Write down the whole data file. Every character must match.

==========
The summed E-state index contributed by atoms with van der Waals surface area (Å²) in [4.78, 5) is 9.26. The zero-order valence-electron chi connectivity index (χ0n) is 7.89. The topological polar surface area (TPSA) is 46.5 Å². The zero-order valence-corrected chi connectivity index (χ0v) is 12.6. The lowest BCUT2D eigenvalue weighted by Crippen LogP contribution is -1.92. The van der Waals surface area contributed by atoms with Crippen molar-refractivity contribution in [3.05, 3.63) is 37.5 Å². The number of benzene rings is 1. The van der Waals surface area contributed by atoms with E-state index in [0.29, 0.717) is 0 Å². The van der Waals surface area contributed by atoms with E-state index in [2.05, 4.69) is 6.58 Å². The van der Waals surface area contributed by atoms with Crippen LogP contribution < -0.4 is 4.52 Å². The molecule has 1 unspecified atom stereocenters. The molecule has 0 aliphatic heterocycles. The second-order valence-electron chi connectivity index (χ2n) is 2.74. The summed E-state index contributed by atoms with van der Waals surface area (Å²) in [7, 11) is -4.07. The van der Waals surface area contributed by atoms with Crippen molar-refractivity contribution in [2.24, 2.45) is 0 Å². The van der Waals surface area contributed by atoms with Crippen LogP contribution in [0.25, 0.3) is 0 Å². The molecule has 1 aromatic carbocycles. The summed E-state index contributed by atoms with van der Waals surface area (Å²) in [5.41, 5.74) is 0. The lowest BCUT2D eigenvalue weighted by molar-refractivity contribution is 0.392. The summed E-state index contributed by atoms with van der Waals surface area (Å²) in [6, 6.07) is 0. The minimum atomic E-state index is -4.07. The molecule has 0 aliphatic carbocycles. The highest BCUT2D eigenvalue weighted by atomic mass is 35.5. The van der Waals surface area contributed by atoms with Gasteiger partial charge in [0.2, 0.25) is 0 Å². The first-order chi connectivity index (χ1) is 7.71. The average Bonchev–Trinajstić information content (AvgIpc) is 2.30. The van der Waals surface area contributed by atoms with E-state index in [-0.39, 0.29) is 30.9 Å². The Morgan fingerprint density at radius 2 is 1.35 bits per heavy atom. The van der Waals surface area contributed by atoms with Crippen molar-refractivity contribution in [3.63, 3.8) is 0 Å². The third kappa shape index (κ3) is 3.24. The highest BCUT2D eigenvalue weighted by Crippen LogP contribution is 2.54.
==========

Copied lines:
The summed E-state index contributed by atoms with van der Waals surface area (Å²) in [4.78, 5) is 9.26. The zero-order valence-electron chi connectivity index (χ0n) is 7.89. The topological polar surface area (TPSA) is 46.5 Å². The zero-order valence-corrected chi connectivity index (χ0v) is 12.6. The lowest BCUT2D eigenvalue weighted by Crippen LogP contribution is -1.92. The van der Waals surface area contributed by atoms with Crippen molar-refractivity contribution in [3.05, 3.63) is 37.5 Å². The number of benzene rings is 1. The van der Waals surface area contributed by atoms with E-state index in [0.29, 0.717) is 0 Å². The van der Waals surface area contributed by atoms with E-state index in [2.05, 4.69) is 6.58 Å². The van der Waals surface area contributed by atoms with Crippen LogP contribution < -0.4 is 4.52 Å². The molecule has 1 unspecified atom stereocenters. The molecule has 0 aliphatic heterocycles. The second-order valence-electron chi connectivity index (χ2n) is 2.74. The summed E-state index contributed by atoms with van der Waals surface area (Å²) in [7, 11) is -4.07. The van der Waals surface area contributed by atoms with Crippen molar-refractivity contribution in [2.24, 2.45) is 0 Å². The van der Waals surface area contributed by atoms with Crippen LogP contribution in [0.25, 0.3) is 0 Å². The molecule has 1 aromatic carbocycles. The summed E-state index contributed by atoms with van der Waals surface area (Å²) in [5.41, 5.74) is 0. The lowest BCUT2D eigenvalue weighted by molar-refractivity contribution is 0.392. The summed E-state index contributed by atoms with van der Waals surface area (Å²) in [6, 6.07) is 0. The minimum atomic E-state index is -4.07. The molecule has 0 aliphatic carbocycles. The highest BCUT2D eigenvalue weighted by atomic mass is 35.5. The van der Waals surface area contributed by atoms with Gasteiger partial charge in [0.2, 0.25) is 0 Å². The first-order chi connectivity index (χ1) is 7.71. The average Bonchev–Trinajstić information content (AvgIpc) is 2.30. The van der Waals surface area contributed by atoms with E-state index in [-0.39, 0.29) is 30.9 Å². The Morgan fingerprint density at radius 2 is 1.35 bits per heavy atom. The van der Waals surface area contributed by atoms with Crippen molar-refractivity contribution in [3.63, 3.8) is 0 Å². The third kappa shape index (κ3) is 3.24. The highest BCUT2D eigenvalue weighted by Crippen LogP contribution is 2.54.